Tuesday, October 8, 2013

Metastatic ~ A Cento (Poem)

Metastatic ~ A Cento

I watch for some sign
it has gone beyond itself:


inside your rib cage.

The selfish gene that wants to live forever
is afterimage.

What awaits

— a milky web
a vast lace of calligraphy —

the knife cannot cut.

In the unknown world
bodily truths

learn to live together
redefine normal.

Marks I can't wash off
like blood

circle us

frame by frame
snarled in snow.

Poets of lines, in order of appearance:

Donald Justice, "Poem for a Survivor" in Selected Poems
Donald Justice, "At the Young Composers' Concert" in Selected Poems
Mary Oliver, "Carrying the Snake to the Garden" in Long Life
Jane Hirshfield, "Instant Glimpsable Only for an Instant" in After
Dave Malone, "Copper Sky, Red Suns" in View from the North Ten
Mark Jarman, Unholy Sonnets
Patty Paine, "Summary of the Night You Left" in Feral
Gustavo Perez Firmat, "Post-Op" in Scar Tissue
Mark Jarman, "On Learning of a Child's Memory" in To the Green Man
Craig Arnold, "Mistral" (Excerpt in Love, An Index by Rebecca Lindenberg)
Jane Hirshfield, Instant Glimpsable Only for an Instant" in After
Lucille Clifton, "quilting" in The Collected Poems of Lucille Clifton
Karen Kovacik, "A Closed Concert" in Metropolis Burning
Lucille Clifton, "scar" in The Collected Poems of Lucille Clifton
Mark Nepo, "Thoracic Surgery" in Surviving Has Made Me Crazy
Adrianne Kalfopoulou, "Stassi Ecclesia" in Passion Maps
Debra Cash, "Pour Out Your Anger in Who Knows One
Mark Nepo, "Ladders to Nowhere" in Surviving Has Made Me Crazy
Pat Borthwick, "Scan" in The Poetry Cure (Bloodaxe)
Kelly Cherry, "Wintering" in The Life and Death of Poetry


Kathleen said...

Oh, this is gorgeous. And scary. Perfect form for it, the cento. In a way, metastatic. Alas.

Peggy Rosenthal said...

Amazing, Maureen, how you are able to put together these disparate lines. I'm reminded of St. Paul's "we are many parts but all one body." All the many poets' lines that you choose work together to create the body of the poem… which, in a painful paradox, is about the physical body's breakdown. Thank you for this.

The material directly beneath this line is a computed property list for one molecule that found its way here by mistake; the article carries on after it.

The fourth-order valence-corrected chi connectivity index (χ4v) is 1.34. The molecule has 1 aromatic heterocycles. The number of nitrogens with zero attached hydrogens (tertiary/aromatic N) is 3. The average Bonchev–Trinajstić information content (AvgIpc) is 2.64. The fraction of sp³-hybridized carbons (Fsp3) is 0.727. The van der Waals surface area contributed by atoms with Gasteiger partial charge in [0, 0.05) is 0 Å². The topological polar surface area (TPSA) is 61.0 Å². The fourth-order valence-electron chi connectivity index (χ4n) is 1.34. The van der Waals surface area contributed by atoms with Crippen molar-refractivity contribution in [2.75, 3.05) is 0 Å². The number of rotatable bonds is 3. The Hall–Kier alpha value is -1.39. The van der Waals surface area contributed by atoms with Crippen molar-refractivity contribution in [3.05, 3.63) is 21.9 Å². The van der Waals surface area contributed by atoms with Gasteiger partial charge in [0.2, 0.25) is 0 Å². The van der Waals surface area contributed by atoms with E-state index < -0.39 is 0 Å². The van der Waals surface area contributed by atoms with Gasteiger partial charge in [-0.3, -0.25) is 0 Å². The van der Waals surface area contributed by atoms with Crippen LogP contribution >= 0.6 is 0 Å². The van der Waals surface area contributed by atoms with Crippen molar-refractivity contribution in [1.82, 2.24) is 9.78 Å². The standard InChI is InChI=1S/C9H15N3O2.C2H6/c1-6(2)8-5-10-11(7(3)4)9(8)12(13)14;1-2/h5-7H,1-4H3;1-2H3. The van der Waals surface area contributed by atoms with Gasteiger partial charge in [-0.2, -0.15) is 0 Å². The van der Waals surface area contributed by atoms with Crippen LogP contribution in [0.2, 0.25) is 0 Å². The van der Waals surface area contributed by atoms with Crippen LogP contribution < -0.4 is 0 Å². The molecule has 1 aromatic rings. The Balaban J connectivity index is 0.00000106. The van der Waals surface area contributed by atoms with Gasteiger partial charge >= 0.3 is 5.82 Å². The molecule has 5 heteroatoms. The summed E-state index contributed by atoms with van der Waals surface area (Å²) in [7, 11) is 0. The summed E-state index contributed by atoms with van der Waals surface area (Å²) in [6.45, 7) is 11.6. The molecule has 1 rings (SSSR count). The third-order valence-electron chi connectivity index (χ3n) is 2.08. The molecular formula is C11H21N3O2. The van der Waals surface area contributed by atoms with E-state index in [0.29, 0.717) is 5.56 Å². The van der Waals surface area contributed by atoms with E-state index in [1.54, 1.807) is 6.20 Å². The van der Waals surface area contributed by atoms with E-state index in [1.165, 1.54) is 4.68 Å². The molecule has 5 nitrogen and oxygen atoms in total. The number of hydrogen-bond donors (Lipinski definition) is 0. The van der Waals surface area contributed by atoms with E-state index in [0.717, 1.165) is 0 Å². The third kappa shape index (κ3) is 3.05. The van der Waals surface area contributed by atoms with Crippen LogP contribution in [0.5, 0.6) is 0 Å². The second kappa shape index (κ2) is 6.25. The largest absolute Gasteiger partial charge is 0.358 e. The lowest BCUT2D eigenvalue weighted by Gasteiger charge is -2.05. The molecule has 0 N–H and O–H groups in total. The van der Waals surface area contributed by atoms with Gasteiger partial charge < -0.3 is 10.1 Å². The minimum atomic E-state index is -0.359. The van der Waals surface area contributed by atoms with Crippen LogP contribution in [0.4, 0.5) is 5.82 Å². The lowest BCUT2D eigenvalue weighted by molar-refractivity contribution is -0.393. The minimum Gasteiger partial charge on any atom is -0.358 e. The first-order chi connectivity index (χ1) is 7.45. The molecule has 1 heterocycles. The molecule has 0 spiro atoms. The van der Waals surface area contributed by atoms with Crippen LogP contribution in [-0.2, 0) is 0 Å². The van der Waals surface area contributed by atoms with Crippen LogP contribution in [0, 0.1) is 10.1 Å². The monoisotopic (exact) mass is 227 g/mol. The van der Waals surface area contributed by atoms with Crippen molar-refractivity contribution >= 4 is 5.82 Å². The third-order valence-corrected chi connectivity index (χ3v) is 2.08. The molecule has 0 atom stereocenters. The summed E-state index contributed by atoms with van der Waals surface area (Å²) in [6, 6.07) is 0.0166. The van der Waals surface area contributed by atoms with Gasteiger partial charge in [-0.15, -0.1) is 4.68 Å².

Joan Barrett Roberts said...

Maureen , I love the different forms that you allow your poetry to take. So interesting how you create a whole from many varied parts -- much like growing a flower garden!

Take care, Joanie

aprille said...

Hadn't come across this form before. It's a little like the spine poetry we did last Saturday. Can't be easy to pick the lines from here and there and make them cohere.

Laurie Kolp said...

Maureen... this is an amazing cento on such a timely topic.

S. Etole said...

I felt an uneasiness as I read.

Hannah Stephenson said...

Oh, wow! So interesting. And beautiful.

Ginny Brannan said...

"What awaits

— a milky web
a vast lace of calligraphy —

the knife cannot cut."

I read the poem twice and could not help but think of my sister-in-law, fighting the good fight with terminal liver cancer. Then I saw your tags for this and realized my impressions of the imagery that this poem conjured were absolutely on the mark. Wonderful capture of a very devastating disease. Thank you for sharing.

Beachanny said...

I thought that this so completely described the way cancer is, behaves, affects. I noticed someone else said the same better. Impressive list of references. The coolest thing about these type of poems, the invitation to read works you never have read. These sound impressive and amazing and will definitely go on my "to read" list.

A fabulous Cento!

Mystic_Mom said...

Wow. I'm at a loss for more than that. Just wow.

Britton Swingler said...

Beautifully disturbing and masterful as well. So seamlessly woven together.